In the newsroom, it’s a question as common as the discarded lead paragraph:
“What’s the angle?”
In Liberty Lake, the pitch is one most jaded editors would quickly dismiss as idyllic and improbable as they shuffled the idea off to acquaintances in the field of utopian fiction.
“Communities like that don’t exist anymore,” the editor might say. “People don’t build trails, parks and a city of their own. They don’t start a farmers market, a utility district, magnanimous service clubs and a free festival with concerts, movies and a regular staging of Shakespeare.”
As someone who has covered Liberty Lake since April 2002, I would have a retort for Mr. Cynical that might ring similar to Zag Nation’s response to Jimmy Kimmel when the talk show host speculated on the veracity of Gonzaga University during March Madness.
“Liberty Lake does exist.”
For a decade with the Spokane Valley News Herald, I had the privilege of chronicling the rise of Spokane County’s first new jurisdiction since Airway Heights became a city in 1955.
Long before Liberty Lake established its own police department, library and City Council, dynamic civic leaders like Jim Frank, Leslie Zilka, Tom Specht, Margaret Barnes, Ross Schneidmiller and Lud Kramer were pouring the foundation of a community that would become known for landmarks like Pavillion Park and a world-class network of trails that residents thought was so important they decided to tax themselves to build it.
Since 2012, I’ve had the good fortune to continue telling the story of Liberty Lake in The Splash, a publication founded by Shaun and Nathan Brown in 1999 as they astutely saw the escalating demand for a larger and more detailed quantity of local news that went beyond the daily paper’s limited coverage.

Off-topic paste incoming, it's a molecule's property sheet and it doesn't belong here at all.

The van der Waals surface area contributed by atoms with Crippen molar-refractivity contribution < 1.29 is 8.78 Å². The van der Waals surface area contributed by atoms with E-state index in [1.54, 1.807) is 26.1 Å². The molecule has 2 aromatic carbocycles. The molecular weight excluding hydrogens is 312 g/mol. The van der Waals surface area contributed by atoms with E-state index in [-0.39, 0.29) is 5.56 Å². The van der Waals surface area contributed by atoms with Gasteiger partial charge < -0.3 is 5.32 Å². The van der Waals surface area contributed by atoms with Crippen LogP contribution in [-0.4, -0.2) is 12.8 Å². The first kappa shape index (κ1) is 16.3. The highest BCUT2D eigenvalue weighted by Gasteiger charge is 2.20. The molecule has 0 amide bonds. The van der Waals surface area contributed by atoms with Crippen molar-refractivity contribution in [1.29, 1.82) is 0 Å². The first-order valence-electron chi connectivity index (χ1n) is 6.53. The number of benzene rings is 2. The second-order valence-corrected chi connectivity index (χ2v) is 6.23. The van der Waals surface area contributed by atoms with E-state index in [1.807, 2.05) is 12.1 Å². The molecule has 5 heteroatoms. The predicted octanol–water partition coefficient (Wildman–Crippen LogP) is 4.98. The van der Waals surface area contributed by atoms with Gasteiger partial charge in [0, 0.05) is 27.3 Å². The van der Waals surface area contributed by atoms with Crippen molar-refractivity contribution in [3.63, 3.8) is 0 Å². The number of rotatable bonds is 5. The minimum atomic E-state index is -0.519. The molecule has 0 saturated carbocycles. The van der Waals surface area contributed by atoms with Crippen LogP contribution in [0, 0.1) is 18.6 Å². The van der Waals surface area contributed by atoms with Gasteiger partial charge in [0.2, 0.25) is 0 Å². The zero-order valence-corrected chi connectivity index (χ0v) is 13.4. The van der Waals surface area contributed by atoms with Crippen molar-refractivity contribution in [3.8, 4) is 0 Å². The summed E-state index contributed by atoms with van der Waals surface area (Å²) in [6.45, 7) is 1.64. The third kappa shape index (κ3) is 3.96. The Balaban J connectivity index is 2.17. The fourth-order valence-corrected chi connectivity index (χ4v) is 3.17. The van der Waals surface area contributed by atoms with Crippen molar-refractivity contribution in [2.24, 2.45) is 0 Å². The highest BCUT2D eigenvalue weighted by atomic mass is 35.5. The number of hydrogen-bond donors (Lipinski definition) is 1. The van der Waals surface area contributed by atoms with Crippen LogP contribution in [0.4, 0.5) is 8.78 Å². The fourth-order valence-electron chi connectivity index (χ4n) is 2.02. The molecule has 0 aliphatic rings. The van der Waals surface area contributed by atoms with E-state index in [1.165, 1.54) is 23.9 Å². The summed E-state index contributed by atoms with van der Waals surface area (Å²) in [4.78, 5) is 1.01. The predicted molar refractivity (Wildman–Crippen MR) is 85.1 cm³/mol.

These days, the stories in Liberty Lake are more plentiful than ever. As one of Washington’s fastest growing communities, the area lends itself abundantly to the sort of engaging, personal journalism you probably won’t find on the Associated Press Wire Service but that is distinctive to experiences in the 99019 zip code.
These are the stories of your family, your neighbors, your co-workers, your friends. They are stories that keep you in tune with a city, a school district, a police department, volunteer groups and more.
Former Liberty Lake Mayor Pro Tem Patrick Jenkins once told me that living in Liberty Lake was like being a resident of modern-day Mayberry. While the slogan never caught on, I saw his point. It does seem like the gold standard of communities and Chief Brian Asmus could likely pass for Andy Griffith on most days.
Still, like any community, Liberty Lake has its challenges. As one who learned the newspaper’s role as a watchdog years ago in Journalism School, I believe local publications like the Liberty Lake Gazette can shed light on those issues and be a sounding board for solutions.
On with the storytelling.